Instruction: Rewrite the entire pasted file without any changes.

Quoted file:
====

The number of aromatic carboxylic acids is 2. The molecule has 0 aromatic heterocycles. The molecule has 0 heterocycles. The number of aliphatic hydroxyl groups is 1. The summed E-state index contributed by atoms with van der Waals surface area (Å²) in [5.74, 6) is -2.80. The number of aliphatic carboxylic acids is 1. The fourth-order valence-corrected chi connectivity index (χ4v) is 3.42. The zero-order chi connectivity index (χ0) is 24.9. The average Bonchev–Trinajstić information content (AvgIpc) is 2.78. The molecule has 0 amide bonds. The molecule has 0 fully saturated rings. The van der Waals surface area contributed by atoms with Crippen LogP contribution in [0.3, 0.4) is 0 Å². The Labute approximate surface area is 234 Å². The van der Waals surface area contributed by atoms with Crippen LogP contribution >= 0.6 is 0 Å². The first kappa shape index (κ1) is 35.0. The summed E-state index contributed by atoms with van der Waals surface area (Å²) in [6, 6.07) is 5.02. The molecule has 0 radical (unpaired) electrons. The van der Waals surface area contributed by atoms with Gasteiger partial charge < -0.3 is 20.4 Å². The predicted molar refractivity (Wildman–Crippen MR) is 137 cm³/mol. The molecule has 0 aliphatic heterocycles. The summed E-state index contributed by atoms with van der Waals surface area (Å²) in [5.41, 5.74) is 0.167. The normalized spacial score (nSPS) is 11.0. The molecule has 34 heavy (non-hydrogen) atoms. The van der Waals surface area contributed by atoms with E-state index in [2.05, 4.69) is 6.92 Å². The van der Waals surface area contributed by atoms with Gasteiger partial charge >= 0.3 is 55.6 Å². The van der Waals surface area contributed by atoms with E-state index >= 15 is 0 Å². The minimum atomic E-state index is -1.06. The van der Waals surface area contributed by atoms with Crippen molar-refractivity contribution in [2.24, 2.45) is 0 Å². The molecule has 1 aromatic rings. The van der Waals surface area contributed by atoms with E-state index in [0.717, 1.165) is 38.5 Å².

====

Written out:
The number of aromatic carboxylic acids is 2. The molecule has 0 aromatic heterocycles. The molecule has 0 heterocycles. The number of aliphatic hydroxyl groups is 1. The summed E-state index contributed by atoms with van der Waals surface area (Å²) in [5.74, 6) is -2.80. The number of aliphatic carboxylic acids is 1. The fourth-order valence-corrected chi connectivity index (χ4v) is 3.42. The zero-order chi connectivity index (χ0) is 24.9. The average Bonchev–Trinajstić information content (AvgIpc) is 2.78. The molecule has 0 amide bonds. The molecule has 0 fully saturated rings. The van der Waals surface area contributed by atoms with Crippen LogP contribution in [0.3, 0.4) is 0 Å². The Labute approximate surface area is 234 Å². The van der Waals surface area contributed by atoms with Crippen LogP contribution >= 0.6 is 0 Å². The first kappa shape index (κ1) is 35.0. The summed E-state index contributed by atoms with van der Waals surface area (Å²) in [6, 6.07) is 5.02. The molecule has 0 radical (unpaired) electrons. The van der Waals surface area contributed by atoms with Gasteiger partial charge < -0.3 is 20.4 Å². The predicted molar refractivity (Wildman–Crippen MR) is 137 cm³/mol. The molecule has 0 aliphatic heterocycles. The summed E-state index contributed by atoms with van der Waals surface area (Å²) in [5.41, 5.74) is 0.167. The normalized spacial score (nSPS) is 11.0. The molecule has 34 heavy (non-hydrogen) atoms. The van der Waals surface area contributed by atoms with E-state index in [2.05, 4.69) is 6.92 Å². The van der Waals surface area contributed by atoms with Gasteiger partial charge >= 0.3 is 55.6 Å². The van der Waals surface area contributed by atoms with E-state index >= 15 is 0 Å². The minimum atomic E-state index is -1.06. The van der Waals surface area contributed by atoms with Crippen molar-refractivity contribution in [2.24, 2.45) is 0 Å². The molecule has 1 aromatic rings. The van der Waals surface area contributed by atoms with E-state index in [0.717, 1.165) is 38.5 Å².